Lebanese firm said to link Nissan cash to Ghosn’s son

Investigators suspect that money from the carmaker was used for his son’s ntech start-up and the purchase of a yacht

PARIS • A Lebanese company is at the centre of alleged payments linking Nissan Motor Co Ltd and its partner Renault SA to a firm related to jailed former auto titan Carlos Ghosn and his son, according to people familiar with the matter.

The automakers suspect that Beirut-based company Good Faith Investments (GFI) facilitated money transfers to a firm connected to Ghosn and his son, Anthony, said the people, who asked not to be named because these details aren’t public.

Japanese prosecutors indicted Ghosn on Monday on charges of misdirecting Nissan funds for personal use, after arresting and detaining him again earlier in the month.

The architect behind what is the world’s biggest auto alliance, Ghosn has denied the latest charges, which follow earlier indictments for transferring personal trading losses to Nissan and under-reporting his income.

The shock downfall in Tokyo of the the former chairman of Nissan and Renault has rattled the auto union between the two companies and smaller partner Mitsubishi Motors Corp, amid a period of disruption in the global car industry.

Prosecutors alleged that Ghosn siphoned off millions of dollars from funds Nissan sent to an overseas distributor between 2015 and 2018.

While Japanese authorities haven’t disclosed the name of the distributor, investigations by Nissan and Renault are said to have found that the automakers made payments to Omanbased Suhail Bahwan Automotive Group Holding (SBA) under the guise of marketing incentives.

The Japanese automaker also filed a criminal complaint against Ghosn on Monday for allegedly deploying company funds for personal use.

Nissan and Renault’s contributions to SBA over consecutive years were made through a reserve fund overseen by Ghosn, which is not normal practice for payments of this type, according to the people.

SBA is then suspected of having made payments to GFI through a person named Divyendu Kumar, a senior executive at the parent company of SBA, according to two of the people.

A filing by Beirut-based GFI shows he is also chairman and majority owner of that company.

Multiple attempts to contact Kumar didn’t yield a response and SBA didn’t respond to emails and calls seeking comment. A representative for GFI could not be reached.

Ghosn asked for money transfers from GFI to Shogun Investments LLC, which counts his son Anthony among its managers, according to the people.

Between 2015 and 2018, GFI transferred more than US$25 million (RM103.25 million) to Shogun Investments, which was set up by Ghosn as an investment vehicle, they said.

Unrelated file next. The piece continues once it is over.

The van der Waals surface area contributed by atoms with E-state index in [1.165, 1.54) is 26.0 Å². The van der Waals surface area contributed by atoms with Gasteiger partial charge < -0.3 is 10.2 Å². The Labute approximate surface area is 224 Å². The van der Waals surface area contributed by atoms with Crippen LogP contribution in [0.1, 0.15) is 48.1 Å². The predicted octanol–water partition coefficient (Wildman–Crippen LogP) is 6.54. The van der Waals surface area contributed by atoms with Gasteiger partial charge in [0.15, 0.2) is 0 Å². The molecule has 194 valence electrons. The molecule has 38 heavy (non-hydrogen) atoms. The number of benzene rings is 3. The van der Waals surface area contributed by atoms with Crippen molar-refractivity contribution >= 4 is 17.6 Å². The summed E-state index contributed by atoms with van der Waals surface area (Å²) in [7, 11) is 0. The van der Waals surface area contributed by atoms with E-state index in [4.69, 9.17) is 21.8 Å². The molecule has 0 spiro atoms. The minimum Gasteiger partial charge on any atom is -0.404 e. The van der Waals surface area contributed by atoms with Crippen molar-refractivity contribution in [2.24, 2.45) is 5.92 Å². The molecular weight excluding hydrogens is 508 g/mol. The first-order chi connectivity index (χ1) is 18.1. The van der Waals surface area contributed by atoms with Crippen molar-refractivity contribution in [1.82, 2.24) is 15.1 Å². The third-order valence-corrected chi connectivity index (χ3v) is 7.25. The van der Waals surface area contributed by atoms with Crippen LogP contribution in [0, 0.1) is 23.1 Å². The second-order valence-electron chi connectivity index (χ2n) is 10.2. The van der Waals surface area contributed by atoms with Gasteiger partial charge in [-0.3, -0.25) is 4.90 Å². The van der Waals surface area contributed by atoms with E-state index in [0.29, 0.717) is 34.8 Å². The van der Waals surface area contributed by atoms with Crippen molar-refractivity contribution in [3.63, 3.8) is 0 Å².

Renault investigators suspect money from the carmaker was used for Anthony’s financial technology (fintech) start-up, Shogun Enterprises Inc, and the purchase of a yacht, people familiar with the situation told Bloomberg previously.

Anthony has denied that Shogun Enterprises received funds from Nissan and Renault, telling Japanese TV Asahi on April 13 that the firm didn’t get money from GFI and that there are at least 10 companies called Shogun.

He declined to comment at the time on whether any funds from the carmakers had gone into any other companies related to Shogun Enterprises.

A spokesman for the Ghosn family, his lawyer and Anthony didn’t return repeated requests for comment for this story.

It’s unclear whether Ghosn has a formal role in Shogun Investments or related companies.

Anthony is listed in a US stock market filing as a manager of at least one other company named Shogun — New-York-based Shogun Emergence Capital Fund.

Renault and Nissan declined to comment on specific allegations, but a spokesman for Nissan noted that “further discoveries related to Ghosn’s misconduct continue to emerge”.

“The company’s focus remains on addressing weaknesses in governance that failed to prevent this misconduct,” he said by email.

Ghosn’s initial arrest in November at a Tokyo airport was triggered by a Nissan probe into its activities that was shared with Japanese prosecutors.

Nissan and Renault started a joint inquiry into their former chairman earlier this year, but have provided few public details on the investigation.

Renault earlier this month flagged questionable payments to a distributor in the Middle East and said the findings could lead to legal action in France.

Ghosn’s lawyer said this may have triggered his client’s latest arrest. — Bloomberg